4

When checking reference type in Perl, why is it better to use the constant pragma:

use constant HASH => ref {};

die "I expect a hashref" unless $ref_type eq HASH;

than a hardcoded string:

die "I expect a hashref" unless $ref_type eq 'HASH';

What are the advantages and disadvantages (if any)?

4
  • Why would it be better to use a module when the same functionality can be achieved with a string?
    – TLP
    Jan 25 '15 at 15:31
  • @TLP: I don't understand your comment. You seem to be reiterating the OP's question.
    – Borodin
    Jan 25 '15 at 16:36
  • @TLP: yes, that's basically my question :-)
    – jreisinger
    Jan 25 '15 at 16:40
  • Well, the OP asks "Why is it better to use the constant pragma", and I said "Why would it be better?" Presumably he heard this somewhere in some context, which is why he asked the question.
    – TLP
    Jan 25 '15 at 18:42
5

The primary advantage that I can see is that, with strict 'subs' in effect, if an identifier is misspelled then it will raise an error, whereas misspelling a string will go unnoticed.

For instance, if I write

use strict;
use warnings;

my $data = {};

die "I expect a hashref" unless ref $data eq 'HSH';

then my code compiles with no problems, but will not run correctly. But if I had instead

use strict;
use warnings;

use constant HASH => ref {};

my $data = {};

die "I expect a hashref" unless ref $data eq HSH;

Then I am told

Bareword "HSH" not allowed while "strict subs" in use

before the program even starts to run.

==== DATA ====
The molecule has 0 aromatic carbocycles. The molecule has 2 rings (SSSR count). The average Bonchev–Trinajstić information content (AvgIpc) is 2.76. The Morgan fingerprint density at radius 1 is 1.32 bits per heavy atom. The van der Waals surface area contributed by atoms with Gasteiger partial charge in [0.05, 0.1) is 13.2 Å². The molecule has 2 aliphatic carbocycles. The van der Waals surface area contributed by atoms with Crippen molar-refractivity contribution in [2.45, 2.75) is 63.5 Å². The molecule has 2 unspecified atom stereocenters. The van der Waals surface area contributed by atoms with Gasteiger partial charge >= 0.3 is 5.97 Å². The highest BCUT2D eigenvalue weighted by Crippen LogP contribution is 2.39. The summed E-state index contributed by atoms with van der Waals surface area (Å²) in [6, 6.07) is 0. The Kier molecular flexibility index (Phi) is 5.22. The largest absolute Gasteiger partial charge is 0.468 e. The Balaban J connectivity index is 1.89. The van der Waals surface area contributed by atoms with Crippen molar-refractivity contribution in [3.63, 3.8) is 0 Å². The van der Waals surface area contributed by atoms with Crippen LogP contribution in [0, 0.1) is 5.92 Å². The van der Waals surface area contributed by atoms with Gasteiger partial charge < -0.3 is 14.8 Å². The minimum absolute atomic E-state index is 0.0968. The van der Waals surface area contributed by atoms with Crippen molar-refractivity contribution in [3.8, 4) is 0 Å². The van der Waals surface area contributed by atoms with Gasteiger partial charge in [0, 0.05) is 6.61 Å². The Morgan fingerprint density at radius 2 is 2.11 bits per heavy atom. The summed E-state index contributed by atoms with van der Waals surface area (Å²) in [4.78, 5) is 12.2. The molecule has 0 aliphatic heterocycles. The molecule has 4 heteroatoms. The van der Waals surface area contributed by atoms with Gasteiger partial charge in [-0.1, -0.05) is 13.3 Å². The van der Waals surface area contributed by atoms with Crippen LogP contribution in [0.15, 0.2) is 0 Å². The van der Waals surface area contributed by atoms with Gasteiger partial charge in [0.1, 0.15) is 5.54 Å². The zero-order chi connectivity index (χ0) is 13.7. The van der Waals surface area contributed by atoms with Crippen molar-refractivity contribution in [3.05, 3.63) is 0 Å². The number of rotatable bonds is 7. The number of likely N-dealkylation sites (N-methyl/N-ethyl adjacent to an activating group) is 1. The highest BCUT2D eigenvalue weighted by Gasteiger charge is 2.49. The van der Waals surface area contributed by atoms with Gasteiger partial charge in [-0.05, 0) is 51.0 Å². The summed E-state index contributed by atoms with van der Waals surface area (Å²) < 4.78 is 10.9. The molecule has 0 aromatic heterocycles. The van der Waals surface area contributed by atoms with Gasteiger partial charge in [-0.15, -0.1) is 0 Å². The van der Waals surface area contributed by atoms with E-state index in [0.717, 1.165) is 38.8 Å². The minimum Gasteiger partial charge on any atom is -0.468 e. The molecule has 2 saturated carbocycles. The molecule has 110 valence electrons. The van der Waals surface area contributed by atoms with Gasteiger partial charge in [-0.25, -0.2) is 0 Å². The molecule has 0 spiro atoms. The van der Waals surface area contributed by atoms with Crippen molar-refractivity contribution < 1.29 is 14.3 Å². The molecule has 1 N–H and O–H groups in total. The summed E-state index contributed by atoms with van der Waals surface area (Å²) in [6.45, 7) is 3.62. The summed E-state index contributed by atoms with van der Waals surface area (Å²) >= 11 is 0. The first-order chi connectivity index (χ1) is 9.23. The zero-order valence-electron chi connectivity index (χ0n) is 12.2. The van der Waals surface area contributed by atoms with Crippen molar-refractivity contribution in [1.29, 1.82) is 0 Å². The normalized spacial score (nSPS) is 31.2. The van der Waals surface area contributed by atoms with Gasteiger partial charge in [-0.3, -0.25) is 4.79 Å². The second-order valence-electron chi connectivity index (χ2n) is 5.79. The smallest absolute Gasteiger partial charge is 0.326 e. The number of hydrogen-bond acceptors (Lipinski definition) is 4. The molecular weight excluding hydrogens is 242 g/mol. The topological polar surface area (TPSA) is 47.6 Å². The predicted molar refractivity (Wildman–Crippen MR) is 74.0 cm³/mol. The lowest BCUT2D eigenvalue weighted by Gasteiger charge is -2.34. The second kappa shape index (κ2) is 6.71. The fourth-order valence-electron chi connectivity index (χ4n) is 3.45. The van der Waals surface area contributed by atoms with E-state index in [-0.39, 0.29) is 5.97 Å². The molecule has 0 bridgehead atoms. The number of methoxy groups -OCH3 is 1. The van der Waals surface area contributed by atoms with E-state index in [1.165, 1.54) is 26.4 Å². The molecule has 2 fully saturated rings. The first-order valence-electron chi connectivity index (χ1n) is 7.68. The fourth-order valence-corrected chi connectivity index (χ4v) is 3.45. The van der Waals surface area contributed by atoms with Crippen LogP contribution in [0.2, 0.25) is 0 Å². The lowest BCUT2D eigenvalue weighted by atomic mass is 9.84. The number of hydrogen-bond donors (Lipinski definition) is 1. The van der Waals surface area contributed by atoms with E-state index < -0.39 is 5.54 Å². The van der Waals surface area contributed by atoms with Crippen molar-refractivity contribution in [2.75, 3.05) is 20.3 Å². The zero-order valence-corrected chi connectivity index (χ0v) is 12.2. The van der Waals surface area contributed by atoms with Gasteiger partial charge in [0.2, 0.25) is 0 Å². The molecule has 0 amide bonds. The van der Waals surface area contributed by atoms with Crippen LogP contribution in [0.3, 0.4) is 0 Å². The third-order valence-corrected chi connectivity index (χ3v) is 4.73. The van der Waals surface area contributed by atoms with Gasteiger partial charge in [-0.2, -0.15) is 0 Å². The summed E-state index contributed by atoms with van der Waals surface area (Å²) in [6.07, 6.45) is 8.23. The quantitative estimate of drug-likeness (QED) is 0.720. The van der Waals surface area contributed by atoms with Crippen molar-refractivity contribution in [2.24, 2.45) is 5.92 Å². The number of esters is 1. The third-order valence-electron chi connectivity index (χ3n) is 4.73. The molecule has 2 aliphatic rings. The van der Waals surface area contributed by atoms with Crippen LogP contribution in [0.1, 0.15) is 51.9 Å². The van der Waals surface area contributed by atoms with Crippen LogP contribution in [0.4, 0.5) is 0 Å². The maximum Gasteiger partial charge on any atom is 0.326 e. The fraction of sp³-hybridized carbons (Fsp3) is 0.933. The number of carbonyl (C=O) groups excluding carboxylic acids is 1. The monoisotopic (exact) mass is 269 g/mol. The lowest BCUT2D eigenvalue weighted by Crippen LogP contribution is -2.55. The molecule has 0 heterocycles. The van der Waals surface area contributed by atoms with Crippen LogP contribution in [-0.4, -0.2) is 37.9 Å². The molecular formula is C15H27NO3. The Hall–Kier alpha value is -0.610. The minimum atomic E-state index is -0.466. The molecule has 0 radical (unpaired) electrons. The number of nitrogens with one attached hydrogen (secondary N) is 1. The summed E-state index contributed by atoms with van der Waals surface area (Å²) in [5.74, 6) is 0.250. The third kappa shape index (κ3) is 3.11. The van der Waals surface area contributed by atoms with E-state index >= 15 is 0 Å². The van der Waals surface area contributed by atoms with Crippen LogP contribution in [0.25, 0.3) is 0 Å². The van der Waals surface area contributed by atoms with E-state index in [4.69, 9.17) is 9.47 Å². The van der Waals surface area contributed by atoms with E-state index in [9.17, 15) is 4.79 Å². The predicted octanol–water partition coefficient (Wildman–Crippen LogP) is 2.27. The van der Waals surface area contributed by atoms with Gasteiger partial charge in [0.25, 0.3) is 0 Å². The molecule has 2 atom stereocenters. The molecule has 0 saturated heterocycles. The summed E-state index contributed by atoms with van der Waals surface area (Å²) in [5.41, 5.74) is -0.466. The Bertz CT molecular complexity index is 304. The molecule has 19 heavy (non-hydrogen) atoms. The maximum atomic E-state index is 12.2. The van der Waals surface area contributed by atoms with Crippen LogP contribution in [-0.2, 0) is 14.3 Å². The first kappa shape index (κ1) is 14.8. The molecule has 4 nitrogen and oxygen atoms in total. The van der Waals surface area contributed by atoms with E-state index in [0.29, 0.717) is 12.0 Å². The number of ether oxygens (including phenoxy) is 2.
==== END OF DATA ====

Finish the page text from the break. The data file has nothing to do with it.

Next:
This is an appropriate place to mention the reftype function provided by Scalar::Util.

The ref operator will return HASH if it is applied to a simple hash reference. However, if that reference has been blessed to turn it into a Perl object, ref will return the name of the class into which the reference has been blessed.

An object is most often a blessed hash reference, but it can be formed from a reference to any type of data -- including subroutines and typeglobs. Clearly a simple ref will not help us to discover what underlying Perl data type has been used to create the object, so reftype was written to fill this gap.

Consider this Perl program

use strict;
use warnings;

use Scalar::Util 'reftype';

my $data = { };

print "Plain hash reference\n";
printf "  ref     => %s\n", ref $data;
printf "  reftype => %s\n", reftype $data;

bless $data, 'Class';

print "\nBlessed hash reference\n";
printf "  ref     => %s\n", ref $data;
printf "  reftype => %s\n", reftype $data;

output

Plain hash reference
  ref     => HASH
  reftype => HASH

Blessed hash reference
  ref     => Class
  reftype => HASH

As you can see, ref and reftype return the same result for a simple hash reference, whereas only reftype can see behind the class of a blessed reference to see that its underlying data type is unchanged.

2
  • Thanks for an extensive explanation! (You have an URL included in the code section. I am not allowed to edit it.)
    – jreisinger
    Jan 25 '15 at 16:41
  • @jreisinger: Thanks. Fixed.
    – Borodin
    Jan 25 '15 at 16:47
1

@Borodin has the correct answer in this case, typo protection. It's worth mentioning that this technique also protects you from undocumented assumptions. If the behavior of ref {} were not documented, the code would continue working if it changed later. (I can't think of a good example where it would be useful right now).

However, the odds of the documented behavior of ref changing are so unlikely you should take out insurance against being hit by a dinosaur riding a meteor instead.


You also asked about disadvantages. There is a very small performance hit to creating constants, but this is only at startup. We're talking milliseconds. Once created, they carry no penalties for being used.

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